'r' vs 'rb' in csv (was Re: Python SHA-1 as a method for unique file identification ? [help!])

John Machin sjmachin at lexicon.net
Tue Jun 27 02:37:48 CEST 2006

On 27/06/2006 6:39 AM, Mike Orr wrote:
> Tim Peters wrote:
>> [EP <eric.pederson at gmail.com>]
>>> This inquiry may either turn out to be about the suitability of the
>>> SHA-1 (160 bit digest) for file identification, the sha function in
>>> Python ... or about some error in my script
>> It's your script.  Always open binary files in binary mode.  It's a
>> disaster on Windows if you don't (if you open a file in text mode on
>> Windows, the OS pretends that EOF occurs at the first instance of byte
>> chr(26) -- this is an ancient Windows behavior that made an odd kind
>> of sense in the mists of history, and has persisted in worship of
>> Backward Compatibility despite that the original reason for it went
>> away _long_ ago).
> On a semi-related note, I have a database on Linux that imports from a
> Macintosh CSV file.  The 'csv' module says to always open files in
> binary mode, but this didn't work in my case: I had to open it as 'rU'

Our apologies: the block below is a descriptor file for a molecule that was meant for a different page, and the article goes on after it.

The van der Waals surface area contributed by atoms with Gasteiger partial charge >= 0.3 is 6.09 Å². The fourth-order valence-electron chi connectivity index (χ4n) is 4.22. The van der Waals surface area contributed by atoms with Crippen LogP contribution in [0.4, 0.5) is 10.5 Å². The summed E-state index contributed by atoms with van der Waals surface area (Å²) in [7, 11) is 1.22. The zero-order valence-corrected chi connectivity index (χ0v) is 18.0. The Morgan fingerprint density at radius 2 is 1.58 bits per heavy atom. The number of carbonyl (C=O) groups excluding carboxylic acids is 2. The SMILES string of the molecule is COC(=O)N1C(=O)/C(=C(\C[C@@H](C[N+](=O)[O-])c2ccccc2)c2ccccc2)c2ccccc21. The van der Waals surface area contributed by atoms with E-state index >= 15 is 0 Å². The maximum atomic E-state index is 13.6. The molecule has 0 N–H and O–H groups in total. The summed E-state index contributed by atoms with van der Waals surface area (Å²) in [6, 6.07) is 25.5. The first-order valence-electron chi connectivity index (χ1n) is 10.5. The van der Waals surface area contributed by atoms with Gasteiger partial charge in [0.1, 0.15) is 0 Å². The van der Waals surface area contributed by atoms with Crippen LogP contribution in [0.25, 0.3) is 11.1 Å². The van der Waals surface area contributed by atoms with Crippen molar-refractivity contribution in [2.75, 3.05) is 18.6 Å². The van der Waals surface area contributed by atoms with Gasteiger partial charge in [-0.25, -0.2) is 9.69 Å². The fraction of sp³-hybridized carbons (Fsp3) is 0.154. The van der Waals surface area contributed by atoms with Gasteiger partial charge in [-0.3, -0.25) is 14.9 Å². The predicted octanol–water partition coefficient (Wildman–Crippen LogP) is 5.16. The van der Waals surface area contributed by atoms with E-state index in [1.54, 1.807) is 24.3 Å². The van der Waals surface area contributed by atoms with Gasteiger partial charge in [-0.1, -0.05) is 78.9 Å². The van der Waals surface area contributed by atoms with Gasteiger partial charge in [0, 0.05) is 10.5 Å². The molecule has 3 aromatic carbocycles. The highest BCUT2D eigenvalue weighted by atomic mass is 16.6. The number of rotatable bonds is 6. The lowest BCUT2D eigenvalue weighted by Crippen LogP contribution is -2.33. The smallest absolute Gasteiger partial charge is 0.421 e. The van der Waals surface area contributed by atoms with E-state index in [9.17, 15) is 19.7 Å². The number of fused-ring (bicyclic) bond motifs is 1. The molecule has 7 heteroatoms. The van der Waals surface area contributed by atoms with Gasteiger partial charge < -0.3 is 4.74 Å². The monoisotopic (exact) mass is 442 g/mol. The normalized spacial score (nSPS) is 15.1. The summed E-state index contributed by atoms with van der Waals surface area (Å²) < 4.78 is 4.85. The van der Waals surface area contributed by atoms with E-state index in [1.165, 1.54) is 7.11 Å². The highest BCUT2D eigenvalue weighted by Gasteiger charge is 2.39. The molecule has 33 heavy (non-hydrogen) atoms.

> (text with universal newlines) or 'csv' misparsed it.  I'd like the
> program to be portable to Windows and Mac.  Is there a way around this?
>  Will I really burn in hell for using 'rU'?

Yes, you will burn in hell for using any old kludge that gets results 
(by accident) instead of reading the manual to find a principled solution:

The string used to terminate lines in the CSV file. It defaults to '\r\n'.

In the case of a Mac CSV file, '\r' is probably required.

You will burn in hell for asking questions w/o supplying sufficient 
information, like (a) repr(first few lines of your Mac CSV file) (b) 
what was the result from the csv module ("didn't work" doesn't cut it).

> What was the odd bit of sense?  I know you end console input by typing
> ctrl-Z, but I thought it was just like Unix ctrl-D which ends the input
> but doesn't actually insert that character.

Pace timbot, the "ancient Windows behavior" was inherited via MS-DOS 
from CP/M. Sectors on disk were 128 bytes. File sizes were recorded as 
numbers of sectors, not numbers of bytes. The convention was that the 
end of a text file was indicated by ^Z.

You are correct, modern software shouldn't and usually doesn't 
gratuitously write ^Z to files, but there is is some software out there 
that still does, hence the preservation of the convention on reading.

More importantly for CSV files, the data may contain *embedded* CRs and 
LFs that the users had in their spreadsheet file. Reading that with "r" 
or "rU" will certainly result in "didn't work".


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